W9RS and W9EGE are quite interesting and show that even in the region
of 79% totality the reception of a one-watt oscillator over a distance
of one mile was considerably reduced. Longer Waves
On the broadcast band reports indicated that at distances less than
100 miles night conditions of mushiness and fading were found during
the maximum of the eclipse. At distances of 200 miles near the path
of totality, no changes were observed. Reception of broadcast stations
from four to five hundred miles distant faded completely or nearly out
in various parts of the country, the maximum effect peaking with the
time of totality.
W1AFC found no change in the intensity of FYL
on 19,000 meters other than the normal daily change.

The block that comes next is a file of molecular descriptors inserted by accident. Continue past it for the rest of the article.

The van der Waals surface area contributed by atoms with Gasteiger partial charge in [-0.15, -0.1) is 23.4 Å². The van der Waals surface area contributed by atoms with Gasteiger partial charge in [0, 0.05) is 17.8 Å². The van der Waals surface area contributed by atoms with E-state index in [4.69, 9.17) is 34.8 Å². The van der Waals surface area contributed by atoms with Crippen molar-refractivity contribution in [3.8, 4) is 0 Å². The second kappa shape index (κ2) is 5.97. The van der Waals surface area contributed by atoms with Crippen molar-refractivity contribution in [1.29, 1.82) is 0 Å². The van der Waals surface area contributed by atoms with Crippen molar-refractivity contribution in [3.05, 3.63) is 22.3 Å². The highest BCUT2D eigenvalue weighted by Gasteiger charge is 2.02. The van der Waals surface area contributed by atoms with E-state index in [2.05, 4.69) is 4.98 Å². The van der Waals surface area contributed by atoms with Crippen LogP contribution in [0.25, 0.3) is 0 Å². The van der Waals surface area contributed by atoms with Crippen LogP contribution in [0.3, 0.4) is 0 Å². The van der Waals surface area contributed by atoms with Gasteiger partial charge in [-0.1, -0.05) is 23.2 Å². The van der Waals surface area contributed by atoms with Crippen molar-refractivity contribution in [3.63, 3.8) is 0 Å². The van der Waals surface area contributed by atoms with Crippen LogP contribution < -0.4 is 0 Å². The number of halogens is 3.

A great many amateurs reported changes in QRN and
were led to the belief that the eclipse had left a high static level.
A few reported no QRN for the entire period.
As mentioned earlier,
during the period of the eclipse, there were a great many areas of scattered
thunderstorms throughout the country, most of which occurred on the
afternoon of eclipse day. Analysis of the QRN reports show that without
exception those who reported bad QRN were near a local thunderstorm
area, and those who reported no QRN were at a considerable distance
from one. Of course the greater transmission range during the eclipse
also carried the static disturbances over greater distances. So it appears
that the eclipse can not be blamed for QRN conditions on August 31st.
Since the eclipse, the results
of some other observation parties have become available and should be
mentioned briefly in passing.
The Bureau of Standards reported
that measurements made near Washington, D.C., showed that the critical
frequency for the E region of the Kennelly-Heavyside Layer decreased